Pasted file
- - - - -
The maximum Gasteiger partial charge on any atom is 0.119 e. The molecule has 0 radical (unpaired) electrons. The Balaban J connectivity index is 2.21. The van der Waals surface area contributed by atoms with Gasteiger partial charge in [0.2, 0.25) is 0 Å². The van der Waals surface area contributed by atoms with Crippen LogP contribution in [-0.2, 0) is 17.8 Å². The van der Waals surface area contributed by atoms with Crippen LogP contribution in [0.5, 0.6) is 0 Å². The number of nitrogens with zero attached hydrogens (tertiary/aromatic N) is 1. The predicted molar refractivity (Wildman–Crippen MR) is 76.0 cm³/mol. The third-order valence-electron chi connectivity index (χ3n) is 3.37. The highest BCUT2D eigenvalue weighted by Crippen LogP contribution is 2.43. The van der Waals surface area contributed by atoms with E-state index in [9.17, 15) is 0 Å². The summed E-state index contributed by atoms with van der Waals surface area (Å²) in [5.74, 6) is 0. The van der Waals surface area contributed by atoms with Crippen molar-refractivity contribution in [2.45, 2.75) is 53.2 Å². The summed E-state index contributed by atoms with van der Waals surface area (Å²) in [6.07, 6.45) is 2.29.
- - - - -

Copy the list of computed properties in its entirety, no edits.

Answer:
The maximum Gasteiger partial charge on any atom is 0.119 e. The molecule has 0 radical (unpaired) electrons. The Balaban J connectivity index is 2.21. The van der Waals surface area contributed by atoms with Gasteiger partial charge in [0.2, 0.25) is 0 Å². The van der Waals surface area contributed by atoms with Crippen LogP contribution in [-0.2, 0) is 17.8 Å². The van der Waals surface area contributed by atoms with Crippen LogP contribution in [0.5, 0.6) is 0 Å². The number of nitrogens with zero attached hydrogens (tertiary/aromatic N) is 1. The predicted molar refractivity (Wildman–Crippen MR) is 76.0 cm³/mol. The third-order valence-electron chi connectivity index (χ3n) is 3.37. The highest BCUT2D eigenvalue weighted by Crippen LogP contribution is 2.43. The van der Waals surface area contributed by atoms with E-state index in [9.17, 15) is 0 Å². The summed E-state index contributed by atoms with van der Waals surface area (Å²) in [5.74, 6) is 0. The van der Waals surface area contributed by atoms with Crippen molar-refractivity contribution in [2.45, 2.75) is 53.2 Å². The summed E-state index contributed by atoms with van der Waals surface area (Å²) in [6.07, 6.45) is 2.29.